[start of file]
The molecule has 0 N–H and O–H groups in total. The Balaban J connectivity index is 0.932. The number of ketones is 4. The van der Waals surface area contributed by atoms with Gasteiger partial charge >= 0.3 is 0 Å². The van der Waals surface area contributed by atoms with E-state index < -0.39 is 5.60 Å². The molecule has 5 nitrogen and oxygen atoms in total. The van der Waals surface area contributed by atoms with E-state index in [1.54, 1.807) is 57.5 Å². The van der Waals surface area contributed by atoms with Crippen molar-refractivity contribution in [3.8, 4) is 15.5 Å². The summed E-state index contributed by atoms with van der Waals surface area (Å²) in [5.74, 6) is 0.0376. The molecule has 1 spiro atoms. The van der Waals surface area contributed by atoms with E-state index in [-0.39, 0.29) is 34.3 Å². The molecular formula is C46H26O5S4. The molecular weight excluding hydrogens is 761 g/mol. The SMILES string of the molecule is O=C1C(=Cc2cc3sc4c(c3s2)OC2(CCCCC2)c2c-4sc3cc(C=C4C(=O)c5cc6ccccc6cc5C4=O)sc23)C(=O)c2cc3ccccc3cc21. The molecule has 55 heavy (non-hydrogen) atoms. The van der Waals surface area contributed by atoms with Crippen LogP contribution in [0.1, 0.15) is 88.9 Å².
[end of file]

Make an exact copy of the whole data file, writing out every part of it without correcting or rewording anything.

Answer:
The molecule has 0 N–H and O–H groups in total. The Balaban J connectivity index is 0.932. The number of ketones is 4. The van der Waals surface area contributed by atoms with Gasteiger partial charge >= 0.3 is 0 Å². The van der Waals surface area contributed by atoms with E-state index < -0.39 is 5.60 Å². The molecule has 5 nitrogen and oxygen atoms in total. The van der Waals surface area contributed by atoms with E-state index in [1.54, 1.807) is 57.5 Å². The van der Waals surface area contributed by atoms with Crippen molar-refractivity contribution in [3.8, 4) is 15.5 Å². The summed E-state index contributed by atoms with van der Waals surface area (Å²) in [5.74, 6) is 0.0376. The molecule has 1 spiro atoms. The van der Waals surface area contributed by atoms with E-state index in [-0.39, 0.29) is 34.3 Å². The molecular formula is C46H26O5S4. The molecular weight excluding hydrogens is 761 g/mol. The SMILES string of the molecule is O=C1C(=Cc2cc3sc4c(c3s2)OC2(CCCCC2)c2c-4sc3cc(C=C4C(=O)c5cc6ccccc6cc5C4=O)sc23)C(=O)c2cc3ccccc3cc21. The molecule has 55 heavy (non-hydrogen) atoms. The van der Waals surface area contributed by atoms with Crippen LogP contribution in [0.1, 0.15) is 88.9 Å².